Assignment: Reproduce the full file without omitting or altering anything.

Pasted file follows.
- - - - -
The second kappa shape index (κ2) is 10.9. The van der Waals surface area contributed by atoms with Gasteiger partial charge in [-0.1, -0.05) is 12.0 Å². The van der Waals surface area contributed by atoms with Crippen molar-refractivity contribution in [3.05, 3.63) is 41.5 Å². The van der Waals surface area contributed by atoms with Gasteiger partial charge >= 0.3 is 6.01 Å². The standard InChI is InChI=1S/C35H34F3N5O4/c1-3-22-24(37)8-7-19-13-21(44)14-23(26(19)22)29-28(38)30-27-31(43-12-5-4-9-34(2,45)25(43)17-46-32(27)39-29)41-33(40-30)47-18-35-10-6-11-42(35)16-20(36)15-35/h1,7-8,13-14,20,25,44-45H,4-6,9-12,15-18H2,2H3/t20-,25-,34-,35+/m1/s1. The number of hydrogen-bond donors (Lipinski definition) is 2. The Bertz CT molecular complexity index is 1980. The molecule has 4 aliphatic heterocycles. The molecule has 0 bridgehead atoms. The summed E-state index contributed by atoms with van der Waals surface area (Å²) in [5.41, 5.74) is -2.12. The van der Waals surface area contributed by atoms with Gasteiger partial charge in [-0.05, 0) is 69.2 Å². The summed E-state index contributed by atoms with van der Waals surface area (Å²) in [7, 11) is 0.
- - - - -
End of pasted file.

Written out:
The second kappa shape index (κ2) is 10.9. The van der Waals surface area contributed by atoms with Gasteiger partial charge in [-0.1, -0.05) is 12.0 Å². The van der Waals surface area contributed by atoms with Crippen molar-refractivity contribution in [3.05, 3.63) is 41.5 Å². The van der Waals surface area contributed by atoms with Gasteiger partial charge >= 0.3 is 6.01 Å². The standard InChI is InChI=1S/C35H34F3N5O4/c1-3-22-24(37)8-7-19-13-21(44)14-23(26(19)22)29-28(38)30-27-31(43-12-5-4-9-34(2,45)25(43)17-46-32(27)39-29)41-33(40-30)47-18-35-10-6-11-42(35)16-20(36)15-35/h1,7-8,13-14,20,25,44-45H,4-6,9-12,15-18H2,2H3/t20-,25-,34-,35+/m1/s1. The number of hydrogen-bond donors (Lipinski definition) is 2. The Bertz CT molecular complexity index is 1980. The molecule has 4 aliphatic heterocycles. The molecule has 0 bridgehead atoms. The summed E-state index contributed by atoms with van der Waals surface area (Å²) in [5.41, 5.74) is -2.12. The van der Waals surface area contributed by atoms with Gasteiger partial charge in [-0.05, 0) is 69.2 Å². The summed E-state index contributed by atoms with van der Waals surface area (Å²) in [7, 11) is 0.